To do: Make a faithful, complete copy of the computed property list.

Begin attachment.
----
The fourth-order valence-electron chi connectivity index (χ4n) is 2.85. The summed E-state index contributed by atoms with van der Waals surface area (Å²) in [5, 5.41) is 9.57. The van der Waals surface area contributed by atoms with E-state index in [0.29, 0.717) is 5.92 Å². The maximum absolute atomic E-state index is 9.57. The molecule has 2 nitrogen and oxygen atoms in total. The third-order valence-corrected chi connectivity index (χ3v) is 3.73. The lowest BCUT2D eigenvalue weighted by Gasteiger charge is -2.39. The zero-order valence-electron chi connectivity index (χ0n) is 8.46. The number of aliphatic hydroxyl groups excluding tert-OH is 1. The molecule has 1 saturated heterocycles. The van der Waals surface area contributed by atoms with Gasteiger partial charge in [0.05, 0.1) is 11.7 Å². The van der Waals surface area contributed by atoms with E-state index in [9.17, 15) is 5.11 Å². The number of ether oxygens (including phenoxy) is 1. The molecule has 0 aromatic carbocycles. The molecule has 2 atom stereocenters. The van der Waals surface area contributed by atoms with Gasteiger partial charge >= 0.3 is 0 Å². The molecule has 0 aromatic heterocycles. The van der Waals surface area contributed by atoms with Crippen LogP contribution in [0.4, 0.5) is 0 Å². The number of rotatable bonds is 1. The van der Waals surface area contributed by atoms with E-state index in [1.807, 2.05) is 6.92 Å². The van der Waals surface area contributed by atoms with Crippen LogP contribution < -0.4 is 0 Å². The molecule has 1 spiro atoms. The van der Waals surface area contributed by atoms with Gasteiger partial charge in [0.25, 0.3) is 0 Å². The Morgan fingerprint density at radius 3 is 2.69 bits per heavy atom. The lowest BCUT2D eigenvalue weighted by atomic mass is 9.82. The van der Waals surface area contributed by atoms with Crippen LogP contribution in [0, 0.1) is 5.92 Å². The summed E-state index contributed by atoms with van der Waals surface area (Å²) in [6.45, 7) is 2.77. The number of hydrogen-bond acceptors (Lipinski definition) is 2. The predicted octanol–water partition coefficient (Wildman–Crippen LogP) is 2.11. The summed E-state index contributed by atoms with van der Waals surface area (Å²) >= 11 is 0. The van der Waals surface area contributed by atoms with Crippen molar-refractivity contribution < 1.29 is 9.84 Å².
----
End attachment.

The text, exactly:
The fourth-order valence-electron chi connectivity index (χ4n) is 2.85. The summed E-state index contributed by atoms with van der Waals surface area (Å²) in [5, 5.41) is 9.57. The van der Waals surface area contributed by atoms with E-state index in [0.29, 0.717) is 5.92 Å². The maximum absolute atomic E-state index is 9.57. The molecule has 2 nitrogen and oxygen atoms in total. The third-order valence-corrected chi connectivity index (χ3v) is 3.73. The lowest BCUT2D eigenvalue weighted by Gasteiger charge is -2.39. The zero-order valence-electron chi connectivity index (χ0n) is 8.46. The number of aliphatic hydroxyl groups excluding tert-OH is 1. The molecule has 1 saturated heterocycles. The van der Waals surface area contributed by atoms with Gasteiger partial charge in [0.05, 0.1) is 11.7 Å². The van der Waals surface area contributed by atoms with E-state index in [9.17, 15) is 5.11 Å². The number of ether oxygens (including phenoxy) is 1. The molecule has 0 aromatic carbocycles. The molecule has 2 atom stereocenters. The van der Waals surface area contributed by atoms with Gasteiger partial charge >= 0.3 is 0 Å². The molecule has 0 aromatic heterocycles. The van der Waals surface area contributed by atoms with Crippen LogP contribution in [0.4, 0.5) is 0 Å². The number of rotatable bonds is 1. The van der Waals surface area contributed by atoms with E-state index in [1.807, 2.05) is 6.92 Å². The van der Waals surface area contributed by atoms with Crippen LogP contribution < -0.4 is 0 Å². The molecule has 1 spiro atoms. The van der Waals surface area contributed by atoms with Gasteiger partial charge in [0.25, 0.3) is 0 Å². The Morgan fingerprint density at radius 3 is 2.69 bits per heavy atom. The lowest BCUT2D eigenvalue weighted by atomic mass is 9.82. The van der Waals surface area contributed by atoms with Crippen LogP contribution in [0, 0.1) is 5.92 Å². The summed E-state index contributed by atoms with van der Waals surface area (Å²) in [6.45, 7) is 2.77. The number of hydrogen-bond acceptors (Lipinski definition) is 2. The predicted octanol–water partition coefficient (Wildman–Crippen LogP) is 2.11. The summed E-state index contributed by atoms with van der Waals surface area (Å²) >= 11 is 0. The van der Waals surface area contributed by atoms with Crippen molar-refractivity contribution < 1.29 is 9.84 Å².